"Let's sum up... this year we explored the failure of democracy. How the social scientists brought the world to the brink of chaos. We talked about the veterans, how they took control and imposed the stability that has lasted for generations since."
This "failure of democracy" is a hint at the Platonic World Order: democracy is one of the four corrupt and unsustainable forms of government which gives way to tyranny. Mr. Rasczak continues:
"Rico, what's the moral difference, if any, between a citizen and a civilian?"
Rico: "A citizen accepts personal responsibility for the body politic, defending it with his life. A civilian does not."
Mr. Rasczak: "Exact words of the text. But do you understand it? Do you believe it?"
Rico: "I don't know." (This will be significant later)
Mr. Rasczak: "Of course you don't. I doubt anyone here would recognize civic virtue if it jumped up and bit you in the ass."
This is a very informative conversation; we learn that their are two kinds of people, civilians and citizens, and that there seems to be a moral and virtuous difference between the two. In the Platonic sense, the civilians are those "inside the cave" or prisoners in the dark, and the citizens are those "outside the cave" or enlightened (by the sun/gnosis).
The state of being a civilian represents the physical world, whereas being a citizen represents the abstract intelligible realm of Plato's Principle of Forms, or ideas. So, the basic plot is familiar: the hero will, following initiation, advance through stages to a higher realm of enlightenment.
We also learn in this classroom that only citizens have the right to vote; this, Mr. Rasczak says, is force, and thereby authority. Also inherent within the right to vote is the notion that someone somewhere cares about what you have to say, that your voice matters. Obviously, no one cares what an ignorant prisoner in a dark cave has to say.
In the lab where the students are dissecting bugs, a Nazi scientist-like teacher shows her admiration for the bugs. We here notice that her critique of the bugs are concomitantly a critique on the shortcomings of mankind:
"Just a bug? We humans like to think we are nature's finest achievement... afraid it just isn't true. The [...] sand beetle is superior in many ways: it reproduces in vast numbers, has no ego, has no fear, doesn't know about death, and so is the perfect selfless member of society."
The tyranny of the regime is always justified under the auspice of "the common good," for the benefit of some abstruse, unknowable, unidentifiable group. Land ownership, wealth, owning a business and suchlike are all considered selfish, or anti-social, behavior.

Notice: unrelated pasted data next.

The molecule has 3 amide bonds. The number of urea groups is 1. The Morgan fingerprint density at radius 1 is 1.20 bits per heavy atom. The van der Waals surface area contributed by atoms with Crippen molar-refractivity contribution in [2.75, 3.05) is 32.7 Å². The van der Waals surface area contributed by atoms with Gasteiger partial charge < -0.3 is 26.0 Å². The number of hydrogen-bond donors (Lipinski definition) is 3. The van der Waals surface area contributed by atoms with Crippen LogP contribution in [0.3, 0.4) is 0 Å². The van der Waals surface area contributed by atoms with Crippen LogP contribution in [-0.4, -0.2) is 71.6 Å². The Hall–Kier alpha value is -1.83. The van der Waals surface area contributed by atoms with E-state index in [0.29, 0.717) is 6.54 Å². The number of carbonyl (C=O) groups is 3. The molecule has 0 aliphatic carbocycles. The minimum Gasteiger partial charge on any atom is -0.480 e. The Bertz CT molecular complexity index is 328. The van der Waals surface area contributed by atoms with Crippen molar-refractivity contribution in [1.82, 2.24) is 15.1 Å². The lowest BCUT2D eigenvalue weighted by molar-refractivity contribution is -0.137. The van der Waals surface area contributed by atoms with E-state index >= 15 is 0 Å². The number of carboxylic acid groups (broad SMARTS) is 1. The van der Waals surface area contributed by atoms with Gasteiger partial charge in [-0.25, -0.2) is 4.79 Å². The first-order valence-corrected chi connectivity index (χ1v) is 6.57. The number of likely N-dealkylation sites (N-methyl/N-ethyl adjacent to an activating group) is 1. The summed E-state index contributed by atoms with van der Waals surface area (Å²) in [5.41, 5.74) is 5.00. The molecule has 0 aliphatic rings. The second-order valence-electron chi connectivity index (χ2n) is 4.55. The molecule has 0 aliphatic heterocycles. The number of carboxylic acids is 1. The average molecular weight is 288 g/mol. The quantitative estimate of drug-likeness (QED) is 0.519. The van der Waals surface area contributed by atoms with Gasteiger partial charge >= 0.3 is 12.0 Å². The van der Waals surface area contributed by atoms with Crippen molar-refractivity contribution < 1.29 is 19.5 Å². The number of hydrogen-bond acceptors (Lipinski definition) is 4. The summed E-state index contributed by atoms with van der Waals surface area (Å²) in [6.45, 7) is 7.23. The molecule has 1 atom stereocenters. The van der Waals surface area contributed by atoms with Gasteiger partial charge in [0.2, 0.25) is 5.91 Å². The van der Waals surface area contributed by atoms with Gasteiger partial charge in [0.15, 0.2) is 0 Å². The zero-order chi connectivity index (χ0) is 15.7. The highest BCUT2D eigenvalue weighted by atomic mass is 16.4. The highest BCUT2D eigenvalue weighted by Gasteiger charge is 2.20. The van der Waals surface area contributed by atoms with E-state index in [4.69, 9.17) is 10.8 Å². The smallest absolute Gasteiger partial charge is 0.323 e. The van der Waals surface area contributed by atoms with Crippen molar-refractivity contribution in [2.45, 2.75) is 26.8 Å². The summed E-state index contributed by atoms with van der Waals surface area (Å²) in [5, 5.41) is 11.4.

After classes let out, a very unsubtle display is made to emphasize Rico's poor math skills. Recall that Plato's third type of knowledge is mathematical, the second highest form. So important was dianoia that a sign hung over his school reading: "Do not enter unless you know geometry."
Rico then meets his girlfriend Carmen near a large pyramid.
We already know that Rico is not the smartest guy in utopia, and not all that virtuous either; he only joins the military to follow his girlfriend Carmen. But this motivation, however, is not something Plato would have any qualms with.
One's "erotic longing" is a perfectly valid means from which to pursue the higher realms of the Forms. The activity of Eros can excite the soul and create the desire to move upward into the more advanced stages "outside the cave" where freedom is found. Eros can begin the transformation process, and that's what it does for Rico.
The point is also clearly made that Rico is definitely not psychic. This factor will also be revisited later to illustrate that he has indeed progressed through the stages of enlightenment.
At home we find that Rico comes from a wealthy family; his father wants him to go to Harvard and is horrified at the thought of him joining the military:
"Have you lost your mind? I'd rather take ten lashes in the public square than see you ruin your life."
His parents are obviously not citizens, but do not appear to be suffering for it; it is a comfortable life they seem to be living. This environment shows us that the material objects of the physical world are but trivial things; the only true currency of the philosopher is gnosis.
Under the flag of the Federation, the initiates swear an oath of service for a minimum of 2 years, after which they are guaranteed citizenship.